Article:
Edited by Rachel Jones
The work of these three local artists is unique and beautiful, but the impact they each make on the community is even more so.
Award-winning assemblage artist Gerry Florida refers to herself as a “Master of Imperfection.” Her creations deliver underlying messages of rebirth, recovery, and reclamation through an array of salvaged, recycled, and contemporary materials that she employs in her work. Her intrigue with the “beauty of imperfection” has led her to work on behalf of at-risk populations locally and nationally through Florida Recycled works with the support of The National Partnership for Juvenile Services and The Juvenile Detention Centers and Alternative Programs. She fosters the belief that integrating failures, accepting imperfections, and embracing differences is the path to living in harmony with the imperfections surrounding us. Her work with the Shuman Juvenile Detention Center was honored with The County Commissioners Association of Pennsylvania’s “Best Practices” Award in 2015 for the Jewelry Arts Program she introduced to incarcerated youth, a first of its kind nationwide. In 2016, she received a Community Citation of Recognition from the Executive Office of Allegheny County. floridarecycled.com.
A local artist active in the area for many years, Robert Qualters has had his work showcased everywhere from the Carnegie Museum of Art, to The Westmoreland Museum of American Art, and even in private galleries. He received the honor of Artist of the Year for Pittsburgh in 1985. In 2014, he received the Governor’s Award as Artist of the Year for the State of Pennsylvania and had his work serve as the subject of the University of Pittsburgh Press’ book, “Robert Qualters, Autobiographical Mythologies,” written by Vicky Clark. Qualters was also featured in Duane Michael’s book, “ABC Duane,” where the author writes, “Although he studied with Diebenkorn and taught in New York, Mr. Qualters had come full circle to find that the city he left behind was his destiny…Pittsburgh is his muse.” qualtersart.com.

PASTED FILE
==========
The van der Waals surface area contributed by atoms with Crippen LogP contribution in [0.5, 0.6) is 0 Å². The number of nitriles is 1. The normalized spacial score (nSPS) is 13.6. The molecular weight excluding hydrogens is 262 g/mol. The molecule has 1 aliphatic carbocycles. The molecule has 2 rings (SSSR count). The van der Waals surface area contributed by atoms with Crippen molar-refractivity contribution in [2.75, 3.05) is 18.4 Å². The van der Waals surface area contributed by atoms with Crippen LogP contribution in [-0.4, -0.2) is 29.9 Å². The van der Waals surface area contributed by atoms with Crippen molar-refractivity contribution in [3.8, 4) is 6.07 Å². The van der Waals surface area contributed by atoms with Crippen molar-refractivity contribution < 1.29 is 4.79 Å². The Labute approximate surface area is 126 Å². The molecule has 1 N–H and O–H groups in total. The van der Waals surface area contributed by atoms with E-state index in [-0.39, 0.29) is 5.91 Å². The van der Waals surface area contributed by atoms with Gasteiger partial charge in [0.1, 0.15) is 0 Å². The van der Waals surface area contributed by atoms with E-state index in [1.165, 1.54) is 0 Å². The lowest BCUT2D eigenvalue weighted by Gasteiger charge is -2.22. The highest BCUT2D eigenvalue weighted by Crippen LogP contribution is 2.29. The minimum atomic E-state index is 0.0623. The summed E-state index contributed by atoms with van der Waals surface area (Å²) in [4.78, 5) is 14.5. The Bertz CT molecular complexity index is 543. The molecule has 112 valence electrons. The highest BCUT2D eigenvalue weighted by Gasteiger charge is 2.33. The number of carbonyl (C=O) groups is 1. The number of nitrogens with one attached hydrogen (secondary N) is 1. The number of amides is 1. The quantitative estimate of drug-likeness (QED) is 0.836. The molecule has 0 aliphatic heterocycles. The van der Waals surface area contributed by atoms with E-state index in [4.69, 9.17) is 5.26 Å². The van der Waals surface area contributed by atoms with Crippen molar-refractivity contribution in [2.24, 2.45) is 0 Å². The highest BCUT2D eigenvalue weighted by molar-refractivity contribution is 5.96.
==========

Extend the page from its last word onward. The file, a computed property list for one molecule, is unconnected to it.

Using found historical objects, sculpted metal, fused glass, narrative, and traditional medias, Pittsburgh-based multi-media artist Daria Sandburg creates pieces unlike anything else. Sandburg gives form to time and memory by visually creating a quiet glimpse into a worn, personal history. The Illinois native was the co-founder of Bohemia Gallery in Tucson, Ariz., where she curated exhibitions while making her own artwork. In 2012, she moved to Pittsburgh for her residency exhibition, In Her Own Words, at Borelli-Edwards Galleries. Her latest creation is a self-initiated social practice project, Baggage Claim, which serves as an artist community experience of sharing stories, burning up the drek, letting go, and using hope to fuel new possibilities. BoxHeart Gallery exhibited Baggage Claim this past December, and it is currently exhibited at the Superfine Art Fair during Frieze Week in New York City. boxheartgallery.com/one-thin-dime-designs.